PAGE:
Thursday, October 21, 2010

Repair the World: My Story, Julie Kalt, A12

If nothing else, Tikun Olam teaches us how to try – how to try to make the world a better place and how to connect ourselves with the larger society we are serving. My name is Julie Kalt. I am a Junior here at Tufts and I never knew what it meant to be part of a Jewish community outside of my nuclear family before coming to Tufts. I walked earnestly into Hillel my freshman year hoping to find something, and low and behold, I didn’t just find something, but everything. When I say everything, I mean a place where I found some of my best friends, a place to grow intellectually and spiritually, a place where I could focus my efforts and never get tired of the countless projects, and a place where I’ve fostered a sense of self I didn’t have before. I was bat mitzvahed my freshman year, served on the Executive Board as Cultural Vice President my sophomore year, and am now one of the student coordinators for this new and exciting Repair the World Partnership.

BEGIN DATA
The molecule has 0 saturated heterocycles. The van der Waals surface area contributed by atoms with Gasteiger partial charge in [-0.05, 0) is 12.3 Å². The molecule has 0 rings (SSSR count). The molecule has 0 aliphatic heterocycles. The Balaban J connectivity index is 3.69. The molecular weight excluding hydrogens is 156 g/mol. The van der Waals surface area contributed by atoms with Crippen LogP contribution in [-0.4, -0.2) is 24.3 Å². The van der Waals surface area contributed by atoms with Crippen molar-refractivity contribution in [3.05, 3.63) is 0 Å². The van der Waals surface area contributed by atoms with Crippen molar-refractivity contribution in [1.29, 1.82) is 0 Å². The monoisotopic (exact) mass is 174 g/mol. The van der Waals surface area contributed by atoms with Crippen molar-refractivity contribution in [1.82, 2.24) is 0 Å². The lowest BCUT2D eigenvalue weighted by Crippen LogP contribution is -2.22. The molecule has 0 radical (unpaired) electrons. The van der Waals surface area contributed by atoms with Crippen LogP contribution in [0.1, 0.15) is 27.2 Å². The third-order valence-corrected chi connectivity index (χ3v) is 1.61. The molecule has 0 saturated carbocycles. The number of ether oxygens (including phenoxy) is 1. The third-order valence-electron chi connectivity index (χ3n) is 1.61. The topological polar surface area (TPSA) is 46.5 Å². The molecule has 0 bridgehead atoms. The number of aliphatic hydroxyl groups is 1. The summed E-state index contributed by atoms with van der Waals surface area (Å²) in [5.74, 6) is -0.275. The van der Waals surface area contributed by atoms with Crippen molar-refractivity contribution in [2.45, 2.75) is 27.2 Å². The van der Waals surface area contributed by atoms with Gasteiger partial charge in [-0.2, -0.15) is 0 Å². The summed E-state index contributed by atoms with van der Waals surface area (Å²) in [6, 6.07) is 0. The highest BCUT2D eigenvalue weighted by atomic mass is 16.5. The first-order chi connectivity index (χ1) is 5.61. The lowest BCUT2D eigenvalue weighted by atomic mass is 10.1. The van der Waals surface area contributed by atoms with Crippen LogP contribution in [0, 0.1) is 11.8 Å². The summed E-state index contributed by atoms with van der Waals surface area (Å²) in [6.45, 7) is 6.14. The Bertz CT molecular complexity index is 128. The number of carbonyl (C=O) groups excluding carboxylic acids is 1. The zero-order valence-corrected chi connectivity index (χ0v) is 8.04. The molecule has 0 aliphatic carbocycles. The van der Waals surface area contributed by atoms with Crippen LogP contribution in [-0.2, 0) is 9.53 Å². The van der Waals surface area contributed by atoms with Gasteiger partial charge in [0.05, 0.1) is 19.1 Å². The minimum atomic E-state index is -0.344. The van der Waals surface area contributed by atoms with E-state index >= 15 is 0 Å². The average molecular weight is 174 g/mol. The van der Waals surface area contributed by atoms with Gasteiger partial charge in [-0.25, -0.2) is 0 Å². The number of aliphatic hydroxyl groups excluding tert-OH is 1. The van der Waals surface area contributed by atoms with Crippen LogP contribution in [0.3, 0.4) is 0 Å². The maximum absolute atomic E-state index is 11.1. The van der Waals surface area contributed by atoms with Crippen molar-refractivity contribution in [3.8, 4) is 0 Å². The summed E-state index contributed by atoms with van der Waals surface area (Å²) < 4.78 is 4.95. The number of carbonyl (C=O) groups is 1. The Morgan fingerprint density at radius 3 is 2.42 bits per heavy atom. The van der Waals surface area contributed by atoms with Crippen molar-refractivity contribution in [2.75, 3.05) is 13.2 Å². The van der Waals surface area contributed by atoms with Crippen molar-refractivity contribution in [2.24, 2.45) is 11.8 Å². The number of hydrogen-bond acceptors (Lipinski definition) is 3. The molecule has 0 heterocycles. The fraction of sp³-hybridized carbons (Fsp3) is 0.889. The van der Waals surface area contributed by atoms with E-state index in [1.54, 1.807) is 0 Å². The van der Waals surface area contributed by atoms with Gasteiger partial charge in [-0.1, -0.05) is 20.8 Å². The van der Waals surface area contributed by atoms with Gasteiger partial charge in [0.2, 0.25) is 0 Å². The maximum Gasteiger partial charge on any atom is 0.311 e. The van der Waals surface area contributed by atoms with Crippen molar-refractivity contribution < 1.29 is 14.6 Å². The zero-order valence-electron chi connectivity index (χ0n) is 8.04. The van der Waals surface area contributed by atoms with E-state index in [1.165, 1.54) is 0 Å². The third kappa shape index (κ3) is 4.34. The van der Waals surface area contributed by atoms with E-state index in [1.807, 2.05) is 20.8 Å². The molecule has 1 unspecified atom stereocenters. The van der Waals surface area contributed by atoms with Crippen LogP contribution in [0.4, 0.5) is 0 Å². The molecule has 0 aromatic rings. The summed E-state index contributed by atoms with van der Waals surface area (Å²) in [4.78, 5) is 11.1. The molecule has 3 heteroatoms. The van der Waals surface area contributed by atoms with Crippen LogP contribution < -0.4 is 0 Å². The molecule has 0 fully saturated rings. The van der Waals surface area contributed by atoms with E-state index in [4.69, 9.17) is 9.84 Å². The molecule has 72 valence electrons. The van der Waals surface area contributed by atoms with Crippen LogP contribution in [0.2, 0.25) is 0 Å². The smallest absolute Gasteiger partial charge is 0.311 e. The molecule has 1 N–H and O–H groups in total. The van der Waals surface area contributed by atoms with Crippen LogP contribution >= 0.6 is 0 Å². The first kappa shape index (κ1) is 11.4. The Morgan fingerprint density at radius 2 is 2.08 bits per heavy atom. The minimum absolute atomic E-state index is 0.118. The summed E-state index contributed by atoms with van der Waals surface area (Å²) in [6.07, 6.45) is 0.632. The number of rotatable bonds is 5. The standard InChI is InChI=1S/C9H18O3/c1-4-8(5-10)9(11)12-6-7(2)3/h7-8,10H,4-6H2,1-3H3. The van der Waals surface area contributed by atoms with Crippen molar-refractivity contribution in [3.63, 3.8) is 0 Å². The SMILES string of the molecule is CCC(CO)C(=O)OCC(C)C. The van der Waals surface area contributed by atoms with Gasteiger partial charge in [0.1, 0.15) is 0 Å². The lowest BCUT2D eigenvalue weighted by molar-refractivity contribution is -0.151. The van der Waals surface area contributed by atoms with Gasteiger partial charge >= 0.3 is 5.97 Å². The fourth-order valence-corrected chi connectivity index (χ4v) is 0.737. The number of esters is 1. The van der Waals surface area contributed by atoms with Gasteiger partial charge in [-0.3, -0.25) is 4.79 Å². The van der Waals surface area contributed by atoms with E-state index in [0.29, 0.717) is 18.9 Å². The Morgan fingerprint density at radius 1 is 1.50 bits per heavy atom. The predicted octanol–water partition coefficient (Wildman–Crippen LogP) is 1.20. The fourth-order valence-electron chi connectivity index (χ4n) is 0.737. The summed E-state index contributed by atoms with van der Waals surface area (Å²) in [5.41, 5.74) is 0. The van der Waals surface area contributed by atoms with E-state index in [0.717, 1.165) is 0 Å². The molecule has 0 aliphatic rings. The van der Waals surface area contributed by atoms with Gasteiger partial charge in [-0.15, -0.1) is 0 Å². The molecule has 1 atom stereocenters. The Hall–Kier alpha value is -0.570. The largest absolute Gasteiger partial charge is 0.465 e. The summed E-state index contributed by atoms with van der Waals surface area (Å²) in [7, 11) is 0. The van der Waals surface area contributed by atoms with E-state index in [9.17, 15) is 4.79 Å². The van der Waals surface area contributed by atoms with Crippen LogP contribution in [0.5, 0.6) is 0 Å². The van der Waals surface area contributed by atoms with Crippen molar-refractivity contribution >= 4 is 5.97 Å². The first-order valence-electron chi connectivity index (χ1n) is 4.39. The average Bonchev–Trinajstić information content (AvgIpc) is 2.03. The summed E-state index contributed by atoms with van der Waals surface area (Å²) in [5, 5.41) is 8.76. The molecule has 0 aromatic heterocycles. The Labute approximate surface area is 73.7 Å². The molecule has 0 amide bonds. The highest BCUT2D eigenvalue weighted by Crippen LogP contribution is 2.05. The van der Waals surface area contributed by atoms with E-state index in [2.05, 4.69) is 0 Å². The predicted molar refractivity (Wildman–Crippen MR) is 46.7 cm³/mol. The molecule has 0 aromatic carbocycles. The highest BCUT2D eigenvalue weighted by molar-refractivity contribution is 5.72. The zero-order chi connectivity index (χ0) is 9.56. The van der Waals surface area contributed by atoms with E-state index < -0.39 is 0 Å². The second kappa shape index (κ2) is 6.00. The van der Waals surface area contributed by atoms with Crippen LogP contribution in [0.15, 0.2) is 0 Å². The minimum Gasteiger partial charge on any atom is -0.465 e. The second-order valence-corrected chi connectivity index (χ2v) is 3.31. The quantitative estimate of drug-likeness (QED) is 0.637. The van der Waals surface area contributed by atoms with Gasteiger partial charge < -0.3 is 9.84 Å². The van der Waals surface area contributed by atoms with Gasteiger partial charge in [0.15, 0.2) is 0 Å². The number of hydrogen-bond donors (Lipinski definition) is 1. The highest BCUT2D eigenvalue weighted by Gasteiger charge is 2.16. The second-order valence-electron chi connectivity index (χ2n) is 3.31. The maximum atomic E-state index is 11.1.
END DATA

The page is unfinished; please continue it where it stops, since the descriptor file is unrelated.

Growing up, social justice wasn’t necessarily emphasized in my immediate surroundings. However, when I was three years old, my father was diagnosed with Parkinson’s Disease. This more than anything, alerted me to the realities of life. But instead of solely focusing inward on the sadness I felt or on the problems that manifested within my family, I chose to focus my energy outside – on school, on public service, on choosing to use the emotional baggage from the hardship I faced in a constructive way. I am so excited about Repair the World because social justice is something that all Jews can relate to and feel comfortable relating to. To be able to infuse Hillel’s existing (already amazing) programming with social justice oriented action, advocacy, and education excites students and speaks to Tufts Hillel as a truly Tzedek institution. They say that you must repair yourself before you can start repairing the world, but I propose that there is a reciprocal relationship between these two ideas. In my case, focusing outward has allowed me a certain level of healing inside. We should not limit the significance of Tikkun Olam simply to “Repair the World,” but let our own experiences and personal context speak to, enhance, and enrich its meaning.

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